Why Automation Will Never Replace Manual Testing | TechWell

Why Automation Will Never Replace Manual Testing

Having made a career out of test automation, I have enjoyed a front-row seat (sometimes even on the stage) to what works and what doesn’t. What doesn’t work is trying to replace manual testing with automation. The fact is, you need both.

Manual testers are experts at the unexpected. They play the “what if” game by deliberately behaving badly, wandering into the weeds to find what engineering may have overlooked. They focus laser attention on changes, whether new features or fixes to past issues, and their coverage is narrow but deep. Their domain expertise guides them to ferret out the “unhappy path.” It’s not that they don’t identify regression test cases, but there is never enough time to cover all of them constantly—and, frankly, the endless repetition is boring to anyone with a brain.

Automation, on the other hand, is all about predictability. It assures that what we expect to happen in fact occurs, and that the “happy path” is actually happy. Automation focuses on existing functionality, protecting against implicit assumptions. Its coverage is wide but shallow, and it fills in the regression gap left by manual resource constraints and schedule pressure. Test tools don’t get bored, and they will work around the clock.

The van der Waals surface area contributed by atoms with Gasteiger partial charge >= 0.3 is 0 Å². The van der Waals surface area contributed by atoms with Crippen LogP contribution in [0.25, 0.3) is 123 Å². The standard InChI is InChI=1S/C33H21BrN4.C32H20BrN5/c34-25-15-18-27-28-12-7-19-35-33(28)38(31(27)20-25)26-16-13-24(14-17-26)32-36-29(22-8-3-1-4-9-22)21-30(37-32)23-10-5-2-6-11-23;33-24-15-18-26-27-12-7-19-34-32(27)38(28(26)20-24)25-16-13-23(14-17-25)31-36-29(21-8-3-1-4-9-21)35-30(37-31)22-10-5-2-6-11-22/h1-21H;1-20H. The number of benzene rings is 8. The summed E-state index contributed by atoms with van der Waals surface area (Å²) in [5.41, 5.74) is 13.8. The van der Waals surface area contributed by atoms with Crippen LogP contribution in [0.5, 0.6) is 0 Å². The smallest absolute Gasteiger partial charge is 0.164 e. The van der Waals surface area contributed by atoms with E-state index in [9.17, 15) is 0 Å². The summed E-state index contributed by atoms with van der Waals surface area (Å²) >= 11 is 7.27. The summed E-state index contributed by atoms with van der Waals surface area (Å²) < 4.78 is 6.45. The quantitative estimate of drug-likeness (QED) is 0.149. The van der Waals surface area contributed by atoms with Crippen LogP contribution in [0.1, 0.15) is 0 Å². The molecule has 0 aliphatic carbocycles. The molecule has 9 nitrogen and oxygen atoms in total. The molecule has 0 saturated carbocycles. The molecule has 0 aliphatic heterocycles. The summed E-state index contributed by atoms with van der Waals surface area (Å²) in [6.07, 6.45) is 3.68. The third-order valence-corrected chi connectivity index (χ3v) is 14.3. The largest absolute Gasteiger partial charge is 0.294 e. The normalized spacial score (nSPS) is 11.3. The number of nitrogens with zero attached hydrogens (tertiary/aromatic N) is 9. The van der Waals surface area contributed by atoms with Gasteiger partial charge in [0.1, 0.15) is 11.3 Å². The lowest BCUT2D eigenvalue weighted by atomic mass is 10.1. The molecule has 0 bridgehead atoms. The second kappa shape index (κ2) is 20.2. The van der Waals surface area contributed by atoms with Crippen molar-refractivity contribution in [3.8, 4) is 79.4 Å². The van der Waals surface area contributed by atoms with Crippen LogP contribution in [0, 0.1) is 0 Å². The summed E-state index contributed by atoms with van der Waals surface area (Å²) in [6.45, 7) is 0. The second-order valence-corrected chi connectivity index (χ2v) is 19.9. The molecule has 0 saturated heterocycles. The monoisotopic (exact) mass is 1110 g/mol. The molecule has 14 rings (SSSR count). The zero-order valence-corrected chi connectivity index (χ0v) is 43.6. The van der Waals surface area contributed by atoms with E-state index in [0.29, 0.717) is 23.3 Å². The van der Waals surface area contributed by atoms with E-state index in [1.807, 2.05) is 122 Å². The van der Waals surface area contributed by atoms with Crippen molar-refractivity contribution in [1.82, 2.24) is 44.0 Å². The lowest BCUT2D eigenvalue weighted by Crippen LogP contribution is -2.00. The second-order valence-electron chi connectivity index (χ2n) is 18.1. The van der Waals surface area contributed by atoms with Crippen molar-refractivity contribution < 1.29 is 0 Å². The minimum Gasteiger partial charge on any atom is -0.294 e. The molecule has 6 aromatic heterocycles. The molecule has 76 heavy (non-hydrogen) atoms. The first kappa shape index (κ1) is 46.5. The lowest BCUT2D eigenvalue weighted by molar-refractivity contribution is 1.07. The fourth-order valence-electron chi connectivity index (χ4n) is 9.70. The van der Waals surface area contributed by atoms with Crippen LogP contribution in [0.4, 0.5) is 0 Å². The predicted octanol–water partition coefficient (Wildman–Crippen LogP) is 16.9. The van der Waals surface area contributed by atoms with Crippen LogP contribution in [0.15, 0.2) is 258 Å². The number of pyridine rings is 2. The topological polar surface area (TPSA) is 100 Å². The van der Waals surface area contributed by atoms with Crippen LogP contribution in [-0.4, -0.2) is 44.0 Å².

The reality is that most manual tests aren’t repeated. Each project has its own set of changes, and testing attention is rightfully focused there. Because the next project will have a different focus and investing in automation doesn’t make any economic sense without repeatability, targeting those tests is a waste.

For example, a company introduced changes to its employee benefit rules. Domain experts manually tested the changes exhaustively over a wide range of employee profiles, exposing various issues and then testing the fixes. Once all the fixes were in, the upgrade was ported to the staging environment, where automation took over and executed end-to-end scenarios. To everyone’s surprise, automation uncovered a broken top-level link in the self-service portal to benefits enrollment for new employees. It was an arguably small error, but one that would have lit up the help desk and forced an emergency fix.

The issue turned out to have nothing to do with the benefits changes that were made; it was due to changes in the deployment package. The manual testers admitted they likely would have missed it because it wasn’t supposed to be affected and the link was only enabled in the first thirty days after hiring. Thus, it would only have been found by starting at the very beginning of a lengthy and tedious employee lifecycle—which is exactly what the automated scenarios did.

Automation won’t replace manual testing, but neither will manual testing obviate automation. Once the difference between them is understood, the age-old fear of automation dissolves and a powerful, productive collaboration emerges.

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